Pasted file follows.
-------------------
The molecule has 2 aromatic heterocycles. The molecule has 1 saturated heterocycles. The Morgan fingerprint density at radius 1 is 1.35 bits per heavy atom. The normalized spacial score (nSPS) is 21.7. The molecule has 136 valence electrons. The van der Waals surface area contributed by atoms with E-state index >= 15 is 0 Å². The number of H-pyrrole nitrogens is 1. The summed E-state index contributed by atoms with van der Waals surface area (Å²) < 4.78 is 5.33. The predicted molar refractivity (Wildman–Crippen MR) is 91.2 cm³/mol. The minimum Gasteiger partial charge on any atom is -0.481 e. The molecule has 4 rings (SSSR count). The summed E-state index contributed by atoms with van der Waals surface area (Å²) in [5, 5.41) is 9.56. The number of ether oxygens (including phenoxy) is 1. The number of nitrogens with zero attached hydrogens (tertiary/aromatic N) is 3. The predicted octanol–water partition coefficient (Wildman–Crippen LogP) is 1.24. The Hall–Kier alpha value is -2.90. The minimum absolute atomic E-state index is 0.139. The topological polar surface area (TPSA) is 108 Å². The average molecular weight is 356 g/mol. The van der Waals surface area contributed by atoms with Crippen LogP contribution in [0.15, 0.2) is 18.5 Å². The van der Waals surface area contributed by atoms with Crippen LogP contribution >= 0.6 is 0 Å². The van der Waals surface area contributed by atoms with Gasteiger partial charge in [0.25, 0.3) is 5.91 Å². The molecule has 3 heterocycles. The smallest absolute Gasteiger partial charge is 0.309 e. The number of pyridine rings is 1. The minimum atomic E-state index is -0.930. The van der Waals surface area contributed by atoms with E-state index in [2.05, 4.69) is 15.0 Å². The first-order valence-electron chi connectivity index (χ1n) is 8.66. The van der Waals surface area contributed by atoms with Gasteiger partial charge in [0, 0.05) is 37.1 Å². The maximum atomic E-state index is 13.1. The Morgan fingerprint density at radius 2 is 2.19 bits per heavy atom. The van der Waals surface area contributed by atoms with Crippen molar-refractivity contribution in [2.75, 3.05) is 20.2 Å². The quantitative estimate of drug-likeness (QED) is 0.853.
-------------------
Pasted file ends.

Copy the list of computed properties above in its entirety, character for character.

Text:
The molecule has 2 aromatic heterocycles. The molecule has 1 saturated heterocycles. The Morgan fingerprint density at radius 1 is 1.35 bits per heavy atom. The normalized spacial score (nSPS) is 21.7. The molecule has 136 valence electrons. The van der Waals surface area contributed by atoms with E-state index >= 15 is 0 Å². The number of H-pyrrole nitrogens is 1. The summed E-state index contributed by atoms with van der Waals surface area (Å²) < 4.78 is 5.33. The predicted molar refractivity (Wildman–Crippen MR) is 91.2 cm³/mol. The minimum Gasteiger partial charge on any atom is -0.481 e. The molecule has 4 rings (SSSR count). The summed E-state index contributed by atoms with van der Waals surface area (Å²) in [5, 5.41) is 9.56. The number of ether oxygens (including phenoxy) is 1. The number of nitrogens with zero attached hydrogens (tertiary/aromatic N) is 3. The predicted octanol–water partition coefficient (Wildman–Crippen LogP) is 1.24. The Hall–Kier alpha value is -2.90. The minimum absolute atomic E-state index is 0.139. The topological polar surface area (TPSA) is 108 Å². The average molecular weight is 356 g/mol. The van der Waals surface area contributed by atoms with Crippen LogP contribution in [0.15, 0.2) is 18.5 Å². The van der Waals surface area contributed by atoms with Crippen LogP contribution >= 0.6 is 0 Å². The van der Waals surface area contributed by atoms with Gasteiger partial charge in [0.25, 0.3) is 5.91 Å². The molecule has 3 heterocycles. The smallest absolute Gasteiger partial charge is 0.309 e. The number of pyridine rings is 1. The minimum atomic E-state index is -0.930. The van der Waals surface area contributed by atoms with E-state index in [2.05, 4.69) is 15.0 Å². The first-order valence-electron chi connectivity index (χ1n) is 8.66. The van der Waals surface area contributed by atoms with Gasteiger partial charge in [0, 0.05) is 37.1 Å². The maximum atomic E-state index is 13.1. The Morgan fingerprint density at radius 2 is 2.19 bits per heavy atom. The van der Waals surface area contributed by atoms with Crippen molar-refractivity contribution in [2.75, 3.05) is 20.2 Å². The quantitative estimate of drug-likeness (QED) is 0.853.